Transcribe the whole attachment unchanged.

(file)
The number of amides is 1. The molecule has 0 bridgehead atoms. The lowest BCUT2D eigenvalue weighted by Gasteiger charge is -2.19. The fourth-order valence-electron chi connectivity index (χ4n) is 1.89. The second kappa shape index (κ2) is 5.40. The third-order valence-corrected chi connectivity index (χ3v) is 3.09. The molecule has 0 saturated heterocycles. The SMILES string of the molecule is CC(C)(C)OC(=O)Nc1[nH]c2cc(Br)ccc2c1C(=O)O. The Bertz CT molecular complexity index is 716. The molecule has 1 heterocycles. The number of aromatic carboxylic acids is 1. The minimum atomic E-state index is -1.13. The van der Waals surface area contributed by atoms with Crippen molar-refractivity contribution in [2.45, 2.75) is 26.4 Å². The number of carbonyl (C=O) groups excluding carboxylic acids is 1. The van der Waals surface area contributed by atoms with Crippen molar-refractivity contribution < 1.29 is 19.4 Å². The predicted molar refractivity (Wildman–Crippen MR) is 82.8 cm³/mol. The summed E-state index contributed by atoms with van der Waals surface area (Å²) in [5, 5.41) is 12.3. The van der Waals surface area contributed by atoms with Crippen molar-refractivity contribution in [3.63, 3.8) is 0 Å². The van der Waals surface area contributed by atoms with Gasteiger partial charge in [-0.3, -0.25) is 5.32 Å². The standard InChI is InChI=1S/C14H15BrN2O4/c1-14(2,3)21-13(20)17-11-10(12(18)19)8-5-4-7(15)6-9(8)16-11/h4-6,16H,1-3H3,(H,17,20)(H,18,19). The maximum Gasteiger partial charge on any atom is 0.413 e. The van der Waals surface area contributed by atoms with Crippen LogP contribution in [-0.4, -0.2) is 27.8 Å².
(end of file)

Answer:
The number of amides is 1. The molecule has 0 bridgehead atoms. The lowest BCUT2D eigenvalue weighted by Gasteiger charge is -2.19. The fourth-order valence-electron chi connectivity index (χ4n) is 1.89. The second kappa shape index (κ2) is 5.40. The third-order valence-corrected chi connectivity index (χ3v) is 3.09. The molecule has 0 saturated heterocycles. The SMILES string of the molecule is CC(C)(C)OC(=O)Nc1[nH]c2cc(Br)ccc2c1C(=O)O. The Bertz CT molecular complexity index is 716. The molecule has 1 heterocycles. The number of aromatic carboxylic acids is 1. The minimum atomic E-state index is -1.13. The van der Waals surface area contributed by atoms with Crippen molar-refractivity contribution in [2.45, 2.75) is 26.4 Å². The number of carbonyl (C=O) groups excluding carboxylic acids is 1. The van der Waals surface area contributed by atoms with Crippen molar-refractivity contribution < 1.29 is 19.4 Å². The predicted molar refractivity (Wildman–Crippen MR) is 82.8 cm³/mol. The summed E-state index contributed by atoms with van der Waals surface area (Å²) in [5, 5.41) is 12.3. The van der Waals surface area contributed by atoms with Crippen molar-refractivity contribution in [3.63, 3.8) is 0 Å². The van der Waals surface area contributed by atoms with Gasteiger partial charge in [-0.3, -0.25) is 5.32 Å². The standard InChI is InChI=1S/C14H15BrN2O4/c1-14(2,3)21-13(20)17-11-10(12(18)19)8-5-4-7(15)6-9(8)16-11/h4-6,16H,1-3H3,(H,17,20)(H,18,19). The maximum Gasteiger partial charge on any atom is 0.413 e. The van der Waals surface area contributed by atoms with Crippen LogP contribution in [-0.4, -0.2) is 27.8 Å².